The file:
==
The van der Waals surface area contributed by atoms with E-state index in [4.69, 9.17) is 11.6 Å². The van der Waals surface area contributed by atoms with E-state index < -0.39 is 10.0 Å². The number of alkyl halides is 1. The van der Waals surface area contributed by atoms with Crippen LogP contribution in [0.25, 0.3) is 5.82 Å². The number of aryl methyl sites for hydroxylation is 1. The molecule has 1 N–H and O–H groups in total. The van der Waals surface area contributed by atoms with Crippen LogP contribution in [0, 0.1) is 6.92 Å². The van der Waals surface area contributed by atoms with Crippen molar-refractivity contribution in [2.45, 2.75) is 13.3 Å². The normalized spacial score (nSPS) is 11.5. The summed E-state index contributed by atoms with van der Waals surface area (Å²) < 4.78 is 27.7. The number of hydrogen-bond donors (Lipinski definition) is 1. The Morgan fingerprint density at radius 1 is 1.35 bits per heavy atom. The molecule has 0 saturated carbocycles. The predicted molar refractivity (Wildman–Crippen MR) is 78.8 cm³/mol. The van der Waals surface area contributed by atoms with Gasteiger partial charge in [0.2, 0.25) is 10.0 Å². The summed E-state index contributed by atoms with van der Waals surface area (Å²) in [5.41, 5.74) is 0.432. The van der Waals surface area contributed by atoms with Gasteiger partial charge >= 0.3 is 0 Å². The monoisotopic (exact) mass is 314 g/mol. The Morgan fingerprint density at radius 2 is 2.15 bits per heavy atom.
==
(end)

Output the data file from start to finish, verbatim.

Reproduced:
The van der Waals surface area contributed by atoms with E-state index in [4.69, 9.17) is 11.6 Å². The van der Waals surface area contributed by atoms with E-state index < -0.39 is 10.0 Å². The number of alkyl halides is 1. The van der Waals surface area contributed by atoms with Crippen LogP contribution in [0.25, 0.3) is 5.82 Å². The number of aryl methyl sites for hydroxylation is 1. The molecule has 1 N–H and O–H groups in total. The van der Waals surface area contributed by atoms with Crippen LogP contribution in [0, 0.1) is 6.92 Å². The van der Waals surface area contributed by atoms with Crippen molar-refractivity contribution in [2.45, 2.75) is 13.3 Å². The normalized spacial score (nSPS) is 11.5. The summed E-state index contributed by atoms with van der Waals surface area (Å²) < 4.78 is 27.7. The number of hydrogen-bond donors (Lipinski definition) is 1. The Morgan fingerprint density at radius 1 is 1.35 bits per heavy atom. The molecule has 0 saturated carbocycles. The predicted molar refractivity (Wildman–Crippen MR) is 78.8 cm³/mol. The van der Waals surface area contributed by atoms with Gasteiger partial charge in [0.2, 0.25) is 10.0 Å². The summed E-state index contributed by atoms with van der Waals surface area (Å²) in [5.41, 5.74) is 0.432. The van der Waals surface area contributed by atoms with Gasteiger partial charge >= 0.3 is 0 Å². The monoisotopic (exact) mass is 314 g/mol. The Morgan fingerprint density at radius 2 is 2.15 bits per heavy atom.